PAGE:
Increased duration of co-contraction of medial knee muscles is associated with greater progression of knee osteoarthritis.

As knee osteoarthritis (OA) cannot be cured, treatments that slow structural disease progression are a priority. Knee muscle activation has a potential role in OA pathogenesis. Although enhanced knee muscle co-contraction augments joint stability; this may speed structural disease progression by increased joint load. This study investigated the relationship between cartilage loss and duration of co-contraction of medial/lateral knee muscles in medial knee OA. Medial (vastus medialis; semimembranosus) and lateral (vastus lateralis; biceps femoris) knee muscle myoelectric activity was recorded in 50 people with medial knee OA during natural speed walking at baseline. Medial tibial cartilage volume was measured from MRI at baseline and 12 months. Relationships between percent volume loss and duration of co-contraction of medial/lateral muscles around stance phase and ratio of duration of medial to lateral muscle co-contraction were evaluated with multiple linear regression. Greater duration of medial muscle co-contraction and greater duration of medial relative to lateral co-contraction correlated positively with annual percent loss of medial tibial cartilage volume (P = 0.003). Estimated cartilage loss was 0.14 (95% confidence interval -0.23 to -0.05) greater for each increase in medial muscle co-contraction duration of 1% of the gait cycle. Lateral muscle co-contraction inversely correlated with cartilage loss.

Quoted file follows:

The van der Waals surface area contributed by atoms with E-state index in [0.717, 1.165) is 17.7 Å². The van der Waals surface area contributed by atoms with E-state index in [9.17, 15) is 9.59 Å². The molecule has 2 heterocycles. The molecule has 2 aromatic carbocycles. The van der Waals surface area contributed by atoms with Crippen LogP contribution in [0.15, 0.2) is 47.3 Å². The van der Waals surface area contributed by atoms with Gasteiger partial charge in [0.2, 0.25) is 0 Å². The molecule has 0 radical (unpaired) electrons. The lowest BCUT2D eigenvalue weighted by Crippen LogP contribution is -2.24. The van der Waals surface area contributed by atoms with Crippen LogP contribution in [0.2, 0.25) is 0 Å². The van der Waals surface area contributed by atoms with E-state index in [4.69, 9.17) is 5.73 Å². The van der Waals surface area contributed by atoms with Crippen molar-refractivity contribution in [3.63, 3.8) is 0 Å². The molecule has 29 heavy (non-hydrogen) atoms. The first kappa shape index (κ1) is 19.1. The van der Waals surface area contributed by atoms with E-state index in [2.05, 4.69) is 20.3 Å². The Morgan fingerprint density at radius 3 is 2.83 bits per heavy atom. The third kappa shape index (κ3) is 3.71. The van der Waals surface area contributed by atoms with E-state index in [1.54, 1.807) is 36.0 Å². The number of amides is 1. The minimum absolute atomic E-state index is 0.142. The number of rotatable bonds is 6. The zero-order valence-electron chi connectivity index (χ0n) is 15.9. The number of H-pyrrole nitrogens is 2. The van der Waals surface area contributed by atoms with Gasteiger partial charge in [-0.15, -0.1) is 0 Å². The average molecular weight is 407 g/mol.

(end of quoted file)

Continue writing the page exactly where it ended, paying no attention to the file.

Data support the hypothesis that augmented medial knee muscle co-contraction underpins faster progression of medial knee OA. Increased duration of lateral muscle co-contraction protected against medial cartilage loss. Exercise and biomechanical interventions to change knee muscle activation patterns provide possible candidates to slow progression of knee OA.